Concurrent with the display of La prière des absents in Marrakech, in New York the artist recently had a solo exhibition at Aicon Gallery, Love Side by Side with the Soul, where one could come closer to the surface of his vases and view them with other works, such as a series of banners called The Invisible Masters. Yet in spite of the ability to almost touch the ceramics in New York, one still cannot easily read all the words. Standing close to one vase from La prière, one could just make out the name of the artist’s mother, Rahima, repeating in reverse, and force oneself to read other words backward.
Rachid Koraichi, who has been widely exhibited internationally for decades, is only now having his first New York solo exhibition. Born in Algeria in 1947, he came from a family of Quranic scholars and copyists in a Sufi tradition. He trained as a calligrapher before studying painting and printmaking in Paris in the 1970s and has made the written word, as a conveyor of spiritual philosophy, poetry and politics, his primary medium. Just as language serves as a visual binder in many Islamic cultures, so it does in Mr. Koraichi’s formally diverse but completely of-a-piece show, “Love Side by Side With the Soul,” at Aicon Gallery.
Aicon Gallery congratulates artist Rachid Koraichi on his participation in the 2016 Marrakech Biennale, Not New Now, running from Feburary 24 - August 5, 2016. During the Biennale's run, we are honored to be hosting the first major showing of Koraichi's work in New York, in collaboration with October Gallery, London, with the exhibition Rachid Koraichi | Love Side by Side with the Soul, on view from March 3 - April 16, 2016.
Rekha Rodwittiya’s iconic female figures loom large. An amalgamation of Indian classical and tribal images, Rodwittiya’s asexual goddesses evade easy categorization. Currently in her solo exhibition Rituals of Memory at Aicon Gallery, they command an uncanny presence and beg scrutiny.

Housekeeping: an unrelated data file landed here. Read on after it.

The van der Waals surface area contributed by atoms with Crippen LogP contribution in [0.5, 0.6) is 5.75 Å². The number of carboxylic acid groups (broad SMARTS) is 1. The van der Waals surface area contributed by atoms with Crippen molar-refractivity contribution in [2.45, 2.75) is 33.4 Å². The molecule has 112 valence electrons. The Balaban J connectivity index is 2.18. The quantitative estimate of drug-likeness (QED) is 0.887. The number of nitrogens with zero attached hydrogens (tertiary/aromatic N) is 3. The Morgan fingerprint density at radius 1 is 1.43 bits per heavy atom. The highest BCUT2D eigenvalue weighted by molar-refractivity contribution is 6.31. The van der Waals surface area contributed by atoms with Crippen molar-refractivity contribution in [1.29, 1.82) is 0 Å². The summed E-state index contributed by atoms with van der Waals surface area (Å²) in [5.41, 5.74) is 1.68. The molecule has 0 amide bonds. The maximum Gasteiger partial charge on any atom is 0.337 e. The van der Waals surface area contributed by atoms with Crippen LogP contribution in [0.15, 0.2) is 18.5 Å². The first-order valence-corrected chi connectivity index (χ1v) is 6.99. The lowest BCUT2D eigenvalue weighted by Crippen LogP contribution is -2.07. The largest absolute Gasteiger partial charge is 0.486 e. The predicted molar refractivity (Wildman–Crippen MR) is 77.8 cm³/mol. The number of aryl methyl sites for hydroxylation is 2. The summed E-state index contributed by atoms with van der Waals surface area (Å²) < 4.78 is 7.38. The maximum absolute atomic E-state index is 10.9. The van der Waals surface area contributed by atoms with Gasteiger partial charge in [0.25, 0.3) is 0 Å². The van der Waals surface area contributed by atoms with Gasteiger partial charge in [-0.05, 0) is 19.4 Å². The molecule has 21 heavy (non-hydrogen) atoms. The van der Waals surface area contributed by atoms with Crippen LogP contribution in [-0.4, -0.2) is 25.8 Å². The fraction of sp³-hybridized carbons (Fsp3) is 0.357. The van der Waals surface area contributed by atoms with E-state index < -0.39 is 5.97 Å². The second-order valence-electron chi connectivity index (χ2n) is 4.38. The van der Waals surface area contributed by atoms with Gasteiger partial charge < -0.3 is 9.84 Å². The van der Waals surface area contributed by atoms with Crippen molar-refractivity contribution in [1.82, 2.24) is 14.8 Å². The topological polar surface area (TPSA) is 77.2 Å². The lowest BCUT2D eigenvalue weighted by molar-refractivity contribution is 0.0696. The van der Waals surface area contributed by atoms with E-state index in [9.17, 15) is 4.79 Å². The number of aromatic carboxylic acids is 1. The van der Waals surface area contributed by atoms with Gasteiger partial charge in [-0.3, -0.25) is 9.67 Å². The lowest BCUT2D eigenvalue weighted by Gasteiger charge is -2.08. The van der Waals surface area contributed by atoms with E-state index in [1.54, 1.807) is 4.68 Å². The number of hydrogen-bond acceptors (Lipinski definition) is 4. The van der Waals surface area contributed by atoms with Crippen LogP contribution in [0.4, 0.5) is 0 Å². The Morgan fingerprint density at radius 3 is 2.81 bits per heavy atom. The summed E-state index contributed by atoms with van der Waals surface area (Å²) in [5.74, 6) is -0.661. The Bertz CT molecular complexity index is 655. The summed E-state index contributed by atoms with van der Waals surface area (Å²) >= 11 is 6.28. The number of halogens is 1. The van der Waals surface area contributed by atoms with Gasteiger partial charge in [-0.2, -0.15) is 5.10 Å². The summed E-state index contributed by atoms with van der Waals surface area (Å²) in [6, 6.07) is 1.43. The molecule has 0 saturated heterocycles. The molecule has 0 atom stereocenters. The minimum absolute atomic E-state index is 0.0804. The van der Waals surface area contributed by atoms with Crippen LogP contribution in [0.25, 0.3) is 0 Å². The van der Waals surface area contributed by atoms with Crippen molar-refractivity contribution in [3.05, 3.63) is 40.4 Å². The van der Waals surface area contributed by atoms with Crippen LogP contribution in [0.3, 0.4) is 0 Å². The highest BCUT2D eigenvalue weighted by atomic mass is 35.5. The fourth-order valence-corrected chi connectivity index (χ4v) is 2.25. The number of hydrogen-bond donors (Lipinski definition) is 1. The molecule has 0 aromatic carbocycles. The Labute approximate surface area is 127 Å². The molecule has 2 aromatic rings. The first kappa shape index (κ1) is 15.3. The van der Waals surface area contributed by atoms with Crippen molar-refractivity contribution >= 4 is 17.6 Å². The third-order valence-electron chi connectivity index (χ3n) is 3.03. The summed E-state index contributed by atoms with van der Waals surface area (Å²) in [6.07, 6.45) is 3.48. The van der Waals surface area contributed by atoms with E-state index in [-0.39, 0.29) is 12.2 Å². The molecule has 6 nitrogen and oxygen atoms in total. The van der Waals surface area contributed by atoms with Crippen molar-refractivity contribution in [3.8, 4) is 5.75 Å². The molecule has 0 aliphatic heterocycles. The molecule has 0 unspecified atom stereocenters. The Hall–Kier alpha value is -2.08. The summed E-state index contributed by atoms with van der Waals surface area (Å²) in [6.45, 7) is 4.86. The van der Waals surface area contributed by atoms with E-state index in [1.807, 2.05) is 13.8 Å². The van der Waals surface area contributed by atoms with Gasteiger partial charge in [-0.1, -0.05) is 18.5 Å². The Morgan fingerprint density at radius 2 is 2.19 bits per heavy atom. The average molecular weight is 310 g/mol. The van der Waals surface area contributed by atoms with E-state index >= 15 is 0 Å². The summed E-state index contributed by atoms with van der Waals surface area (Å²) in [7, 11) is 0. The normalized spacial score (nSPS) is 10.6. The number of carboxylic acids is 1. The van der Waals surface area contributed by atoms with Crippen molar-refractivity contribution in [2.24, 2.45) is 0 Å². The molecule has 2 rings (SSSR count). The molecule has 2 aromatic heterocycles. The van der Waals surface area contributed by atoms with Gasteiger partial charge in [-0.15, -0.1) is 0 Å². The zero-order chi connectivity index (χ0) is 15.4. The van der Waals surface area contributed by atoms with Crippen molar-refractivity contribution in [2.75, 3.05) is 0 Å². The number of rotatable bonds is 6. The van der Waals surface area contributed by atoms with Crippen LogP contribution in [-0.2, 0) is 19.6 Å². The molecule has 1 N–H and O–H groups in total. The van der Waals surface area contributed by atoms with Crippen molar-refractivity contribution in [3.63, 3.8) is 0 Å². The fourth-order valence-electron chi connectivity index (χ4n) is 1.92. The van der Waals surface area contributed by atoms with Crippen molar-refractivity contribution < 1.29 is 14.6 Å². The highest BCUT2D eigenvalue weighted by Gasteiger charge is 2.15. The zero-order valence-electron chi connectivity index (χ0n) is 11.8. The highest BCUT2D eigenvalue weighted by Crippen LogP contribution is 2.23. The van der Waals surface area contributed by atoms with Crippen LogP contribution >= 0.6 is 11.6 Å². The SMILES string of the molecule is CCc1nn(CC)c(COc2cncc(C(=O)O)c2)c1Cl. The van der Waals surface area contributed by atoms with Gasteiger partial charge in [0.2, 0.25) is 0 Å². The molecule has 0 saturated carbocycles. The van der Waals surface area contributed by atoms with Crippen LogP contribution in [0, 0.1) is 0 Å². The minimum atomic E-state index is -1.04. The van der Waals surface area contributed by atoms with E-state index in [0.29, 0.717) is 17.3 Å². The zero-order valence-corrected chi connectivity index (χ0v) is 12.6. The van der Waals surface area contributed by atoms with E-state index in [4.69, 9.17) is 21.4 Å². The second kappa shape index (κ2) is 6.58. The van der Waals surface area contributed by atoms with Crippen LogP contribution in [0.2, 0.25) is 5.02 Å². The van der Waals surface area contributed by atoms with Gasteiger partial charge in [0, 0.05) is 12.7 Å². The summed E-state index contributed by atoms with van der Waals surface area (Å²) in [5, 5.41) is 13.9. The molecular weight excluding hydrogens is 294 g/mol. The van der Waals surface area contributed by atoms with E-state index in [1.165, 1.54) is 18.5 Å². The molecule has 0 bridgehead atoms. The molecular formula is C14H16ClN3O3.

Prominent Baroda-based feminist artist Rekha Rodwittiya, who is the founder of The Collective Studio Baroda, is back here after two decades with a major exhibition at the Aicon Gallery, ‘The Rituals of Memory: Personal Folklores and Other Tales’, which runs from Feb. 4 through Feb. 27th.
Rasheed Araeen should not need an introduction: he is one of the foremost pioneers of Minimalist sculpture in Britain. And yet, (with his first exhibition in Asia taking place now at Rossi & Rossi, Hong Kong), that there is a need to introduce Araeen refers to something that has driven at least part of this artist's 50-year career.
Salman Toor is the best kind of contemporary painter: funny, insightful, and not afraid to get personal. His colorful, figurative images are both intimate and relatable, featuring crowds of people engaging in romantic or imaginative adventures, filled with references to the artist’s many travels and international background.
New York City has facilitated my cobbling together of seemingly divergent understandings of developing societies seething in turmoil, along with the microcosms of cultures like Brooklyn’s art scene. Since I left Lahore, my work has developed in more abstract directions in order to host and superimpose imagined narratives and homelands in which personal and global concerns intersect.
Salman Toor’s insular scenes of life in Pakistan have vanished. Instead ghosts, hobos, poets, exiles, counts, ascetics, rabble-rousers, vagrants, and partygoers inhabit a no-man’s-land where time stands still. In Toor’s second solo exhibition at New York’s Aicon Gallery, Resident Alien, an artist possessed by a spirit to experiment and plunge into a new world has emerged.
The Kominas brought the curtain down on Asian Contemporary Arts Week at the Aicon Gallery on November 8 surrounded by the exhibition of works from Salman Toor. Like some of Toor's art on the wall, the Kominas tackle racism, Islamophobia, American paranoia and stereotypes (the name of their latest album is, indeed, Stereotype). A fierce rock band in the classic punk vein, the Kominas's audience was flailing along with the band's energetic performance.